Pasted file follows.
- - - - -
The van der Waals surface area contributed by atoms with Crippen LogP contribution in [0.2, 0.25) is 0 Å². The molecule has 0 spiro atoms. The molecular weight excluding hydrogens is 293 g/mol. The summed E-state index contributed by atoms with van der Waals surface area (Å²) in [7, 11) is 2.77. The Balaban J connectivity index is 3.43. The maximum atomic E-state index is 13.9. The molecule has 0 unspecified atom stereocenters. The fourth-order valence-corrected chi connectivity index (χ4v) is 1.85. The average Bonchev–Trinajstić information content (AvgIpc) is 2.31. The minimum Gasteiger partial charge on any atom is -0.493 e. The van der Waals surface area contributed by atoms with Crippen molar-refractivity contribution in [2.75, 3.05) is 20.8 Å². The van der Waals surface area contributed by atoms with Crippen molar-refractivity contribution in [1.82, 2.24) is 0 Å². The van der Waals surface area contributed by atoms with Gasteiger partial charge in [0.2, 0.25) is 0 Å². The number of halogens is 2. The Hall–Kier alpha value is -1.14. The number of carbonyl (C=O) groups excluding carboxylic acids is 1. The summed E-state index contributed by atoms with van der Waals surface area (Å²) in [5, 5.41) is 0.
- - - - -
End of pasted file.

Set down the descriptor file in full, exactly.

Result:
The van der Waals surface area contributed by atoms with Crippen LogP contribution in [0.2, 0.25) is 0 Å². The molecule has 0 spiro atoms. The molecular weight excluding hydrogens is 293 g/mol. The summed E-state index contributed by atoms with van der Waals surface area (Å²) in [7, 11) is 2.77. The Balaban J connectivity index is 3.43. The maximum atomic E-state index is 13.9. The molecule has 0 unspecified atom stereocenters. The fourth-order valence-corrected chi connectivity index (χ4v) is 1.85. The average Bonchev–Trinajstić information content (AvgIpc) is 2.31. The minimum Gasteiger partial charge on any atom is -0.493 e. The van der Waals surface area contributed by atoms with Crippen molar-refractivity contribution in [2.75, 3.05) is 20.8 Å². The van der Waals surface area contributed by atoms with Crippen molar-refractivity contribution in [1.82, 2.24) is 0 Å². The van der Waals surface area contributed by atoms with Gasteiger partial charge in [0.2, 0.25) is 0 Å². The number of halogens is 2. The Hall–Kier alpha value is -1.14. The number of carbonyl (C=O) groups excluding carboxylic acids is 1. The summed E-state index contributed by atoms with van der Waals surface area (Å²) in [5, 5.41) is 0.